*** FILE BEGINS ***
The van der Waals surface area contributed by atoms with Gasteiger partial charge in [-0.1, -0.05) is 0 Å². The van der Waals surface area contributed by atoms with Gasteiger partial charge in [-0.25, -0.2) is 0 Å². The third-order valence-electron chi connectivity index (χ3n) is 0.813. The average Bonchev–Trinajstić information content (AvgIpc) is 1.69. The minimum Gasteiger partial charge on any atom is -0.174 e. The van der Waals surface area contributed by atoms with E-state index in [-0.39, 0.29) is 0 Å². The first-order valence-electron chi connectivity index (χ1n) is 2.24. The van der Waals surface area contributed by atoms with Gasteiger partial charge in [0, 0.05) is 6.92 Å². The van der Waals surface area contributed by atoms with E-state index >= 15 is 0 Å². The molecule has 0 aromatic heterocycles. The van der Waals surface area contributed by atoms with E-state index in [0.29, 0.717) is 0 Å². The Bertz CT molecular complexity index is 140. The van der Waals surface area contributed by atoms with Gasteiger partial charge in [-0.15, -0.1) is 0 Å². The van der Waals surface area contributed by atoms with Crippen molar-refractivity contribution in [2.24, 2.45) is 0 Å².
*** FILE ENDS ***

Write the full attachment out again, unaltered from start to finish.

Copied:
The van der Waals surface area contributed by atoms with Gasteiger partial charge in [-0.1, -0.05) is 0 Å². The van der Waals surface area contributed by atoms with Gasteiger partial charge in [-0.25, -0.2) is 0 Å². The third-order valence-electron chi connectivity index (χ3n) is 0.813. The average Bonchev–Trinajstić information content (AvgIpc) is 1.69. The minimum Gasteiger partial charge on any atom is -0.174 e. The van der Waals surface area contributed by atoms with E-state index in [-0.39, 0.29) is 0 Å². The first-order valence-electron chi connectivity index (χ1n) is 2.24. The van der Waals surface area contributed by atoms with Gasteiger partial charge in [0, 0.05) is 6.92 Å². The van der Waals surface area contributed by atoms with E-state index >= 15 is 0 Å². The molecule has 0 aromatic heterocycles. The van der Waals surface area contributed by atoms with E-state index in [0.29, 0.717) is 0 Å². The Bertz CT molecular complexity index is 140. The van der Waals surface area contributed by atoms with Gasteiger partial charge in [-0.15, -0.1) is 0 Å². The van der Waals surface area contributed by atoms with Crippen molar-refractivity contribution in [2.24, 2.45) is 0 Å².